A leak from a hot water heater in one's home can cause a significant amount of damage within a small period of time. This weekly insurance claim update will address how to stop a leak and what to do in the event of a leaky water heater.
A leaking hot water heater can wreak havoc on the interior of a home, especially when it comes to the flooring, sub-flooring, baseboards, and drywall. Even a slow leak that goes undetected may lead to big time damage due to the continuous flow of moisture to hard to see areas of the home. Hot water heaters are usually kept in the basement or a seldom used utility room or water closet, therefore when they leak it can go unnoticed for hours or days.
Fortunately, the leaking of a water heater is typically covered by a person's homeowner insurance. According to the Insurance Information Institute the following is a covered peril in most homeowner policies, "Sudden and accidental tearing apart, cracking, burning, or bulging of a steam or hot water heating system, an air conditioning or automatic fire-protective system."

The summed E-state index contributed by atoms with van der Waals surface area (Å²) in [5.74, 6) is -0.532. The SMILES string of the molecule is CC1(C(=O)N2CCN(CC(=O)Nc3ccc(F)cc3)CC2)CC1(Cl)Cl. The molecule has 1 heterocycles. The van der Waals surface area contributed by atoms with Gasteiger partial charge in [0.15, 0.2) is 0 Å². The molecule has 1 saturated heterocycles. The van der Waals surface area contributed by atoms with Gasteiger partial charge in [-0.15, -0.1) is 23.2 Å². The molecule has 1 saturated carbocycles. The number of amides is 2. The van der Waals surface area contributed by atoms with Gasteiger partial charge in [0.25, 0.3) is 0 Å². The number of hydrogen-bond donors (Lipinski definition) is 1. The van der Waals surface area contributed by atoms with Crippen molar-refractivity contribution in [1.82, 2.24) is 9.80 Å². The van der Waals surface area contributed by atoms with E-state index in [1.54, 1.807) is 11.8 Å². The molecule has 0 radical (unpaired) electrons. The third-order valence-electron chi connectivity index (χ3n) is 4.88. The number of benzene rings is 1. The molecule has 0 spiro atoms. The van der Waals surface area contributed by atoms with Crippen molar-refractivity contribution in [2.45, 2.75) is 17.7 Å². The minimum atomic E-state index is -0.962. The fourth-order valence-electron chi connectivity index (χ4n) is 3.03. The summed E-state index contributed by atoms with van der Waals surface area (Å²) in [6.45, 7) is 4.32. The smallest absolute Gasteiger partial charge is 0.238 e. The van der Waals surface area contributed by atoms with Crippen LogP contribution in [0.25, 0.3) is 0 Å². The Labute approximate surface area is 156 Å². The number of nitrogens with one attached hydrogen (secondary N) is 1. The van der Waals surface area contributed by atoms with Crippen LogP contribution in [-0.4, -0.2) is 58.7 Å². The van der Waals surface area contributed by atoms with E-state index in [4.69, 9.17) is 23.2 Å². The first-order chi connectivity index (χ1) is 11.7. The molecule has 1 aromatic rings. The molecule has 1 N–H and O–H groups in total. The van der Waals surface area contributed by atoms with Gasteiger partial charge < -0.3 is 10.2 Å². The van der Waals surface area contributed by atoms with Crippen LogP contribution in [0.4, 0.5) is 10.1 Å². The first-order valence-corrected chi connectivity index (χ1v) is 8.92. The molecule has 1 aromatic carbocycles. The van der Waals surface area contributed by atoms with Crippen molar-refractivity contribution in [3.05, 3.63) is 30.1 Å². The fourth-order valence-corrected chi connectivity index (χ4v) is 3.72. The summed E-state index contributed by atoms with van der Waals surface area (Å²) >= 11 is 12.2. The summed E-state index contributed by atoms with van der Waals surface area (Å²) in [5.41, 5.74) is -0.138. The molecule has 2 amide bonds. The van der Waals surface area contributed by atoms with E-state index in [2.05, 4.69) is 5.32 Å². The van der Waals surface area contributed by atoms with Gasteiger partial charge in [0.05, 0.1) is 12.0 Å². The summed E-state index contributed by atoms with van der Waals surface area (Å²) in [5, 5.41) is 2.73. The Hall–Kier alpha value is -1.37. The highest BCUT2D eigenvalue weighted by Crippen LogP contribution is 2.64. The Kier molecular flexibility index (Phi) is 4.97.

What Causes a Leak to Occur?
There are many reasons that a hot water heater may start to leak. If the unit is old and rusted, then small holes can form around the water tank or pipe lines. Rust and corrosion may lead to moisture dripping through and causing damage over a long period of time. This type of long-term leaking can also lead to the development of mold.
Issues with the hot water heater's drainage valve may also cause leaks. According to an article on the website Water Heater Leaking Info, "The drain valve is used when draining the tank to remove sediment that builds up and eventually causes damage to the inside of your tank. If the valve is faulty, water will begin to leak and pool at the bottom of the tank."
Annual service check-ups of one's hot water heater will help a homeowner be proactive in keeping their unit in good shape. It is also a smart idea to keep adequate records regarding hot water heater maintenance. Should water damage occur from a water heater, it is vital to take photos of any damage and then work quickly to shut off the water. A plumber may need to be called in order to minimize damage to the dwelling.
Contact us today if you are having trouble getting reimbursed from your insurance carrier on a water or mold claim that was the result of a leaking hot water heater.